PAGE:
In an effort to stave off gentrification and preserve the remaining affordable housing in Mountain View, city officials are working on an unusually direct approach: Buy up housing at risk of being bulldozed.
City Council members agreed Tuesday to back a plan in which the city would buy and rehabilitate aging, rent-controlled apartments at risk of being bought and redeveloped into expensive for-sale homes. The approach is one of several under consideration after the city reluctantly allowed several older apartment complexes to be razed.
Estimates from last year found that Mountain View was on pace to lose an average of 127 rent-controlled apartments each year to redevelopment that council members say is largely impossible to stop. Housing projects that meet the city's zoning rules have been allowed to slip through the approval process regardless of how many so-called naturally affordable apartments are demolished.
Starting last year, the city began exploring the possibility of outright buying existing rental stock when it comes up for sale, potentially rehabilitating the property and preserving it as a public asset for the city. The program could start small, like a 100-unit pilot, or shoot for something more ambitious like a 1,500-unit program, according to city staff.
Council members, though supportive of the idea, were uneasy about setting a target unit count. Councilman Chris Clark said the city should start small and be opportunistic, particularly while the market is down, but was reluctant to hold himself to a specific number of apartments.
"I'm fine setting a goal, but we're tiptoeing into this," Clark said. "As much as I would love to jump to a world where tomorrow we own a whole bunch of properties, I don't think that's going to happen. We don't really know what we're doing, frankly."
Councilman Lucas Ramirez said he supported the idea as one possible tool for preventing displacement in the city, but that he prefers opportunities to create new affordable housing over keeping older apartments on the market. There are also fewer ways to finance a preservation or rehabilitation project, he said, limiting how far the program can go toward buying properties on the market.
"I would rather expand the pool of resources for all affordable housing initiatives, including new construction, rather than dedicate a source of funding to acquisition and rehab," Ramirez said. "That strikes me as a better use of public funding."
While the idea won support from the council during the Sept. 22 study session, the big unanswered question was how to pay for it all. Early estimates found the city would have to pay about $300,000 per unit, which would mean the city's lightweight 100-unit pilot would need a $30 million subsidy and the 1,500-unit program would cost $450 million.
Where that money would come from is a mystery. The city's housing fees, exacted on new development, have been completely exhausted, as have in-lieu fees for developers that cut a check to the city instead of building required affordable units. Another option is Measure P, the city's 2018 business tax measure that is expected to generate $5.9 million each year, but most of that money has been locked into other uses.
In the lead-up to that election, city council members pledged to devote 80% of Measure P funds to transportation improvements and only 10% for housing. By the latest estimates, that means only about $400,000 to $600,000 each year, far short of funding the ambitious program. Clark said the council made a promise to the public in how the money would be spent, and that he wasn't willing to go back on it.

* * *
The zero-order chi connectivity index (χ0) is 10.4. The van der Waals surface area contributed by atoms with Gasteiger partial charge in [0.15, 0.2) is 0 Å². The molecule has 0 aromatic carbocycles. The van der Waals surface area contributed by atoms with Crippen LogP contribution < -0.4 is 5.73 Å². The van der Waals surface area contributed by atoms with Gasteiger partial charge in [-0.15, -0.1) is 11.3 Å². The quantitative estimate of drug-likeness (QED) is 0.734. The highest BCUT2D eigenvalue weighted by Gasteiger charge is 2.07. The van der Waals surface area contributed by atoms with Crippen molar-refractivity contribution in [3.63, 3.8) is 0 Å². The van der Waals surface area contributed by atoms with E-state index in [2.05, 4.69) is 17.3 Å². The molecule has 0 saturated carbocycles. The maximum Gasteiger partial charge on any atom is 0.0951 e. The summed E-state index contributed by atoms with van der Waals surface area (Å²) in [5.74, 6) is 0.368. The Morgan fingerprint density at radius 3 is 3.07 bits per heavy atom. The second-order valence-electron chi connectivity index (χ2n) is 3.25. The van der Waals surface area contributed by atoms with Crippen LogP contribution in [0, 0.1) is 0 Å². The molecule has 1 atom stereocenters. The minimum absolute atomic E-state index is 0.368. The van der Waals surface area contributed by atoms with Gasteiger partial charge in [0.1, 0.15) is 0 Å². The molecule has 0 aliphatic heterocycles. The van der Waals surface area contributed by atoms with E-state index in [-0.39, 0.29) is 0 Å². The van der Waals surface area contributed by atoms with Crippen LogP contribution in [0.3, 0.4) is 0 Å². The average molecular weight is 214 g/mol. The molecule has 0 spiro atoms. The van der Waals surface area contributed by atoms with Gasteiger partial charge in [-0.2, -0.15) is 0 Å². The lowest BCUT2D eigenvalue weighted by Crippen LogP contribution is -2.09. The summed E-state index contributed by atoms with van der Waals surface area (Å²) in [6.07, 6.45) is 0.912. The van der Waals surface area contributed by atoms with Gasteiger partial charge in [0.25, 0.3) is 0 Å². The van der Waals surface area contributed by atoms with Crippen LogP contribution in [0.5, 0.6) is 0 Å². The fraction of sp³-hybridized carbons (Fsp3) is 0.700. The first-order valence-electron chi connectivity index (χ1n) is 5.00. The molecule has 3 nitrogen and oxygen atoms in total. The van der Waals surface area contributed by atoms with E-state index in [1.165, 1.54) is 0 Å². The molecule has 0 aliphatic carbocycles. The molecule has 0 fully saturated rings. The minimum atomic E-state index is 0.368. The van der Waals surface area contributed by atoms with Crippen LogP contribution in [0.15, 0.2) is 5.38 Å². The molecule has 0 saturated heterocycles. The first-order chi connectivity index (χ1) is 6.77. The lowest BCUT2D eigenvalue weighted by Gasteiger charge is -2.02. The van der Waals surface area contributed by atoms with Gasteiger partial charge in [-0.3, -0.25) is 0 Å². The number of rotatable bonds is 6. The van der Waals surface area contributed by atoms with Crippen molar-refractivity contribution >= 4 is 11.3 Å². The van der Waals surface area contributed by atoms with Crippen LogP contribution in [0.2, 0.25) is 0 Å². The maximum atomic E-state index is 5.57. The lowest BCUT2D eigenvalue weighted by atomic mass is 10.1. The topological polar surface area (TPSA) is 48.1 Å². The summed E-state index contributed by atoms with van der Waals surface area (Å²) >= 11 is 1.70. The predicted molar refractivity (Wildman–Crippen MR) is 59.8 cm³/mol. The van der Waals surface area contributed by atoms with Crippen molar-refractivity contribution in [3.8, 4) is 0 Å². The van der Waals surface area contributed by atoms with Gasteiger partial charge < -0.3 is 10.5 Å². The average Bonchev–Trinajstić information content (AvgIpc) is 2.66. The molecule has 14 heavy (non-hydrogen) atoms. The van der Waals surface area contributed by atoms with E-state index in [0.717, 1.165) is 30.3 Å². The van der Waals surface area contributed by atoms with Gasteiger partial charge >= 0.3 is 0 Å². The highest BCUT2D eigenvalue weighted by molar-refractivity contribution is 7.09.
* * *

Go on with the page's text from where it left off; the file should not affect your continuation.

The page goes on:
Another option is to simply come to voters for help. City Council members unanimously agreed to at least explore some type of ballot measure to generate money for the city's displacement strategies. Mayor Margaret Abe-Koga pointed to a now-outdated poll that found residents would be willing to pass a parcel tax for housing purposes, and said it may be the best way to query support for buying apartments at risk of redevelopment.
"If this really is a community priority then why not have the community participate in helping to fund those opportunities?"
Councilman John McAlister, a longtime proponent of buying older apartments at risk of redevelopment, said the city needs to think outside of the box for ways to fund the program, and floated the idea of using rental income from city-owned apartments to finance the acquisition program. He pushed back against staff's suggestion that the city simply buy and pass off apartment properties to a nonprofit, and said there's nothing wrong with the city being a landlord.
"It looks like we're doing the same-old same-old," McAlister said. "It hasn't worked and it probably won't work because you still have limited funds."
The city arguably has plenty of time to work on its anti-displacement measures. A new state law that took effect this year, SB 330, halts the kind of redevelopment projects that council members have lamented in recent years. The law requires that no housing proposal can lead to a reduction in housing units, and that the developer must offer a deed-restricted affordable housing unit for every demolished rent controlled unit.
The law sunsets in 2025, but until then is expected to halt virtually all redevelopment projects that would raze apartments protected under Mountain View's rent control law. City officials say it would take a huge increase in density or a reduction in parking requirements in order to make any such project pencil out.
"The conclusion is that SB 330 requirements will likely render most, if not all, redevelopment projects that would require the demolition of existing residential units infeasible while the law is in effect," according to a city staff report.
City Council members agreed to consider ways to keep some of SB 330's protections in place once the law expires.